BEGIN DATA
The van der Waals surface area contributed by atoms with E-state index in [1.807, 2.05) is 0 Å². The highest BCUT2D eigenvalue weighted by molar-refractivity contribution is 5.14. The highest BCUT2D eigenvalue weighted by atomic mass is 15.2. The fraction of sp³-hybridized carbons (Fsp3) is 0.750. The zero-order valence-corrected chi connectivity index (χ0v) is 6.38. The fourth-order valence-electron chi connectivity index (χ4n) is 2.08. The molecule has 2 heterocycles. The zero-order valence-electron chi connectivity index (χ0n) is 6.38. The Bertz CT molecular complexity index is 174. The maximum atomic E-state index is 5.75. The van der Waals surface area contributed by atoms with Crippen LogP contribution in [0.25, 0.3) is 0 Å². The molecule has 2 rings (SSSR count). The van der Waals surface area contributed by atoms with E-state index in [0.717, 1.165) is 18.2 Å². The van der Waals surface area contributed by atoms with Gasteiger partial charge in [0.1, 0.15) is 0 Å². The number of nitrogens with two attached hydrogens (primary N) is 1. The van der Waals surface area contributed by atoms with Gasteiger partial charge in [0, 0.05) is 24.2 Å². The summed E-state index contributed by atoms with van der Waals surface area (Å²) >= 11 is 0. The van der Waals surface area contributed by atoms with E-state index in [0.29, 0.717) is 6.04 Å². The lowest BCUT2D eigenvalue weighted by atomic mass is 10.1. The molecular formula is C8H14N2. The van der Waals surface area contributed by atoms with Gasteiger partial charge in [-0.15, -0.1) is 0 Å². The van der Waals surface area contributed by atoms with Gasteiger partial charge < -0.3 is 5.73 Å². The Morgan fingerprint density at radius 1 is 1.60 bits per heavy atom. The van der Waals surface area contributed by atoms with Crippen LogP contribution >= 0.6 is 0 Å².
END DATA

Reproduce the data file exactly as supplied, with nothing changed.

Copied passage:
The van der Waals surface area contributed by atoms with E-state index in [1.807, 2.05) is 0 Å². The highest BCUT2D eigenvalue weighted by molar-refractivity contribution is 5.14. The highest BCUT2D eigenvalue weighted by atomic mass is 15.2. The fraction of sp³-hybridized carbons (Fsp3) is 0.750. The zero-order valence-corrected chi connectivity index (χ0v) is 6.38. The fourth-order valence-electron chi connectivity index (χ4n) is 2.08. The molecule has 2 heterocycles. The zero-order valence-electron chi connectivity index (χ0n) is 6.38. The Bertz CT molecular complexity index is 174. The maximum atomic E-state index is 5.75. The van der Waals surface area contributed by atoms with Crippen LogP contribution in [0.25, 0.3) is 0 Å². The molecule has 2 rings (SSSR count). The van der Waals surface area contributed by atoms with E-state index in [0.717, 1.165) is 18.2 Å². The van der Waals surface area contributed by atoms with Gasteiger partial charge in [0.1, 0.15) is 0 Å². The number of nitrogens with two attached hydrogens (primary N) is 1. The van der Waals surface area contributed by atoms with Gasteiger partial charge in [0, 0.05) is 24.2 Å². The summed E-state index contributed by atoms with van der Waals surface area (Å²) >= 11 is 0. The van der Waals surface area contributed by atoms with E-state index in [0.29, 0.717) is 6.04 Å². The lowest BCUT2D eigenvalue weighted by atomic mass is 10.1. The molecular formula is C8H14N2. The van der Waals surface area contributed by atoms with Gasteiger partial charge in [-0.15, -0.1) is 0 Å². The van der Waals surface area contributed by atoms with Gasteiger partial charge < -0.3 is 5.73 Å². The Morgan fingerprint density at radius 1 is 1.60 bits per heavy atom. The van der Waals surface area contributed by atoms with Crippen LogP contribution >= 0.6 is 0 Å².